Ulster Med J 2020 Jan 18;89(1):25-28. Epub 2020 Feb 18.
Department of Radiology, Wrexham Maelor Hospital, Wrexham, UK.
Introduction: Acute appendicitis is a common surgical emergency, with a prevalence of 112 per 100,000 people per year in Europe. Negative appendicectomy is defined as a pathologically normal appendix removed from patient suspected with appendicitis. Negative appendectomy rate (NAR) has been reported to be around 15-25%. We aimed to evaluate our unit's negative appendectomy rate and the effect of pre-operative imaging on NAR.
Method: A retrospective study including all patients who underwent both open and laparoscopic emergency appendicectomy in a single district general hospital from 2017-2018. Clinical information including cost was calculated based on the 2017/18 national tariff payment system. Patients under 18 years old were excluded from this study.
Results: Two hundred thirty-two patients were included in this study, of which 69 (29.74%) had a pre-operative CT scan. The mean length of stay was 2.57 days. The sensitivity, specificity, positive predictive value and negative predictive value for CT were 77.8%, 100%, 87.5% and 100%. The negative appendicectomy rate with and without pre-operative CT scan were 7.25% and 22.09% respectively. Based on the 2017/18 national tariff payment system, a CT abdomen and pelvis with contrast and emergency appendicectomy with CC score of 0 cost 92 and 2370 pounds respectively. The total cost of patients who underwent appendicectomy without imaging was £ 322,320. If all patients undergo pre-operative CT, with a reduction of 15% in negative appendicectomy rate, the overall total cost would significantly lower to £ 36,212.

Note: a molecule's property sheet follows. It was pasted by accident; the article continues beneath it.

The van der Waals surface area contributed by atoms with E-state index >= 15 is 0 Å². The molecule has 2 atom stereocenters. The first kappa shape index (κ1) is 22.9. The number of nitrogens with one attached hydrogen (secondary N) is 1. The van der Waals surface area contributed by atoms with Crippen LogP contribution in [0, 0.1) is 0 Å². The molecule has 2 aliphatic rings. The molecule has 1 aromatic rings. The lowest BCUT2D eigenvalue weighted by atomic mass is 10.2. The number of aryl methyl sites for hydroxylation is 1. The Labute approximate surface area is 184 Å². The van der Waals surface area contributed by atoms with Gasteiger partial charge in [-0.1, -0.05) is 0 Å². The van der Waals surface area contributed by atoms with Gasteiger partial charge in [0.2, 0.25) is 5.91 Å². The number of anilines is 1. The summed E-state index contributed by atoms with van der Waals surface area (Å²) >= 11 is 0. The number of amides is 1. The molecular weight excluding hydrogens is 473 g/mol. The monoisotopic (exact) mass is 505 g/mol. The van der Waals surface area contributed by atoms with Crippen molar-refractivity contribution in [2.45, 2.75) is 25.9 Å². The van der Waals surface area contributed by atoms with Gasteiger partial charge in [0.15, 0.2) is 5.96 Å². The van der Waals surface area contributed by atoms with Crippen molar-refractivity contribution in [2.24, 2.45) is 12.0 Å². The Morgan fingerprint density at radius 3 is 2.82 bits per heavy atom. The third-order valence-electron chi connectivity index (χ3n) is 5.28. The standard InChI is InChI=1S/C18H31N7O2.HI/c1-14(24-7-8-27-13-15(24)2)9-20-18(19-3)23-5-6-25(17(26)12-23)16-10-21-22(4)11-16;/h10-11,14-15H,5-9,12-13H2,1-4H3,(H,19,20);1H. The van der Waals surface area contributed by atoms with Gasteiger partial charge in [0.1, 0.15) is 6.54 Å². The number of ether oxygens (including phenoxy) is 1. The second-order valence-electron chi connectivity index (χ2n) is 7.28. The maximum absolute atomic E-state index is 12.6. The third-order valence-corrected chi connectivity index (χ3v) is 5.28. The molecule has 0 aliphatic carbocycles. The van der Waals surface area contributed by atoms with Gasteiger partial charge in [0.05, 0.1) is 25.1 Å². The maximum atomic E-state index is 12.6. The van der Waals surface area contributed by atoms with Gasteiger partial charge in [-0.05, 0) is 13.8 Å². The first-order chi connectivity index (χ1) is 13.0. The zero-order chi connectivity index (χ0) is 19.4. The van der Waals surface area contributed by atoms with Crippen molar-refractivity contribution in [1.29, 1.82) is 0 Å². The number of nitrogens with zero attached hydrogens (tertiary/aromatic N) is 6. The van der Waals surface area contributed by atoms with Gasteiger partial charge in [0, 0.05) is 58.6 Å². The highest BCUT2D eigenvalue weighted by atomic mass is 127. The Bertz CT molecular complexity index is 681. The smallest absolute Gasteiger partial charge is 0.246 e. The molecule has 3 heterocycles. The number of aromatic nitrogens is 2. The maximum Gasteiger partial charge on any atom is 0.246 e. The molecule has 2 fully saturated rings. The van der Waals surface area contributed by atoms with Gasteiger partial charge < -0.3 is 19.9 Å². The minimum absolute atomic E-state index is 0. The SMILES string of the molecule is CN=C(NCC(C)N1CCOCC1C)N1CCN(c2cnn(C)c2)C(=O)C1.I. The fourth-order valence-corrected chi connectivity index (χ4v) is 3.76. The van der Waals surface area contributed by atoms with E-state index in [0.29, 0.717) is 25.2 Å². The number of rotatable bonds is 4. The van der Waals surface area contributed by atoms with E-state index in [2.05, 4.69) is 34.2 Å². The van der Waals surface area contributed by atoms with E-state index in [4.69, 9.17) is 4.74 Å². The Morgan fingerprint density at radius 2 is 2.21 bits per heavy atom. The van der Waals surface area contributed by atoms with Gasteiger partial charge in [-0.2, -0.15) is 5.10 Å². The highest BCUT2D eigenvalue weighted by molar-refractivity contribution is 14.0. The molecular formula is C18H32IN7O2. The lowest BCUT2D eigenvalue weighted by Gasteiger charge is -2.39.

Conclusion: Our study demonstrated that the negative appendicectomy rate could be improved by preoperative imaging. The study also showed that implementation of preoperative imaging for suspected appendicitis cases could save costs, allowing better allocation of resources.